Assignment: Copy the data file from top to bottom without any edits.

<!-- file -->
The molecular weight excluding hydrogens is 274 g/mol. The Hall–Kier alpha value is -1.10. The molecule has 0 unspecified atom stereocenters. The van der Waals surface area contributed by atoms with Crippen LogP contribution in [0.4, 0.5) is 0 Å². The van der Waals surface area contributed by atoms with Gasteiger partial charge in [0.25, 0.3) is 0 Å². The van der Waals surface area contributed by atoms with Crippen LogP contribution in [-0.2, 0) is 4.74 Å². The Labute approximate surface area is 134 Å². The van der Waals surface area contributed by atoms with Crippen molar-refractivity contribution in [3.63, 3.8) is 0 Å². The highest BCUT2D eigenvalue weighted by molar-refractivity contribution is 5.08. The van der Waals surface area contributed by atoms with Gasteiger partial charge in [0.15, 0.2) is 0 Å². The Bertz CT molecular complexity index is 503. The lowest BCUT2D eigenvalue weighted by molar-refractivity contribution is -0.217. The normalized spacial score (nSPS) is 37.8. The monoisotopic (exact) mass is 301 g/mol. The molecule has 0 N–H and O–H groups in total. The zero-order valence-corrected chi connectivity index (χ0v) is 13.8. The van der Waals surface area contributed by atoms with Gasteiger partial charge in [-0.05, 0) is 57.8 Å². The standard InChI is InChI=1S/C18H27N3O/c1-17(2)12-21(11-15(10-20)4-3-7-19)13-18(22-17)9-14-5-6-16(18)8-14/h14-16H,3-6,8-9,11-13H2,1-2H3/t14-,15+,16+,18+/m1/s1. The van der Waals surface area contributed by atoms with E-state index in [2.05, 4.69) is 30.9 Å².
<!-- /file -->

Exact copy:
The molecular weight excluding hydrogens is 274 g/mol. The Hall–Kier alpha value is -1.10. The molecule has 0 unspecified atom stereocenters. The van der Waals surface area contributed by atoms with Crippen LogP contribution in [0.4, 0.5) is 0 Å². The van der Waals surface area contributed by atoms with Gasteiger partial charge in [0.25, 0.3) is 0 Å². The van der Waals surface area contributed by atoms with Crippen LogP contribution in [-0.2, 0) is 4.74 Å². The Labute approximate surface area is 134 Å². The van der Waals surface area contributed by atoms with Crippen molar-refractivity contribution in [3.63, 3.8) is 0 Å². The highest BCUT2D eigenvalue weighted by molar-refractivity contribution is 5.08. The van der Waals surface area contributed by atoms with Gasteiger partial charge in [0.15, 0.2) is 0 Å². The Bertz CT molecular complexity index is 503. The lowest BCUT2D eigenvalue weighted by molar-refractivity contribution is -0.217. The normalized spacial score (nSPS) is 37.8. The monoisotopic (exact) mass is 301 g/mol. The molecule has 0 N–H and O–H groups in total. The zero-order valence-corrected chi connectivity index (χ0v) is 13.8. The van der Waals surface area contributed by atoms with Gasteiger partial charge in [-0.05, 0) is 57.8 Å². The standard InChI is InChI=1S/C18H27N3O/c1-17(2)12-21(11-15(10-20)4-3-7-19)13-18(22-17)9-14-5-6-16(18)8-14/h14-16H,3-6,8-9,11-13H2,1-2H3/t14-,15+,16+,18+/m1/s1. The van der Waals surface area contributed by atoms with E-state index in [2.05, 4.69) is 30.9 Å².